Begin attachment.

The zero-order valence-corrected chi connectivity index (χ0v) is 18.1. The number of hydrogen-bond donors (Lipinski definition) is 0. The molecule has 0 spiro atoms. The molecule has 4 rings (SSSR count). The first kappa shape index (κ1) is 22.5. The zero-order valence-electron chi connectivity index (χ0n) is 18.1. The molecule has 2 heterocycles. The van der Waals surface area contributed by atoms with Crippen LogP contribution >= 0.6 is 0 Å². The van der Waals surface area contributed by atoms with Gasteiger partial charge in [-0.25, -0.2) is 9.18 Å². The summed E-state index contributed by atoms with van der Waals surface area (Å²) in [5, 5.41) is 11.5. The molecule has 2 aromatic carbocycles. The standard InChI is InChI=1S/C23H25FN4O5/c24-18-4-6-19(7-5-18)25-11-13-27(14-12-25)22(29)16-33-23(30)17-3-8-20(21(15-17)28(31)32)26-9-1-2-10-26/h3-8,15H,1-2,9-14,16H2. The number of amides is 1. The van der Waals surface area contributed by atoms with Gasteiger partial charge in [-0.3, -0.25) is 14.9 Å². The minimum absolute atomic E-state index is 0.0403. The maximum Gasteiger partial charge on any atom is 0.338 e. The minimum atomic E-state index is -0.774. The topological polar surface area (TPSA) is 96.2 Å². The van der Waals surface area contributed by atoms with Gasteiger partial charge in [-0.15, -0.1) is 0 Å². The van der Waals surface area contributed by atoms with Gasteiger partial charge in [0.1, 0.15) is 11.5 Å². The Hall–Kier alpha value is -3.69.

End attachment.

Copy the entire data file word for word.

The zero-order valence-corrected chi connectivity index (χ0v) is 18.1. The number of hydrogen-bond donors (Lipinski definition) is 0. The molecule has 0 spiro atoms. The molecule has 4 rings (SSSR count). The first kappa shape index (κ1) is 22.5. The zero-order valence-electron chi connectivity index (χ0n) is 18.1. The molecule has 2 heterocycles. The van der Waals surface area contributed by atoms with Crippen LogP contribution >= 0.6 is 0 Å². The van der Waals surface area contributed by atoms with Gasteiger partial charge in [-0.25, -0.2) is 9.18 Å². The summed E-state index contributed by atoms with van der Waals surface area (Å²) in [5, 5.41) is 11.5. The molecule has 2 aromatic carbocycles. The standard InChI is InChI=1S/C23H25FN4O5/c24-18-4-6-19(7-5-18)25-11-13-27(14-12-25)22(29)16-33-23(30)17-3-8-20(21(15-17)28(31)32)26-9-1-2-10-26/h3-8,15H,1-2,9-14,16H2. The number of amides is 1. The van der Waals surface area contributed by atoms with Gasteiger partial charge in [-0.3, -0.25) is 14.9 Å². The minimum absolute atomic E-state index is 0.0403. The maximum Gasteiger partial charge on any atom is 0.338 e. The minimum atomic E-state index is -0.774. The topological polar surface area (TPSA) is 96.2 Å². The van der Waals surface area contributed by atoms with Gasteiger partial charge in [-0.15, -0.1) is 0 Å². The van der Waals surface area contributed by atoms with Gasteiger partial charge in [0.1, 0.15) is 11.5 Å². The Hall–Kier alpha value is -3.69.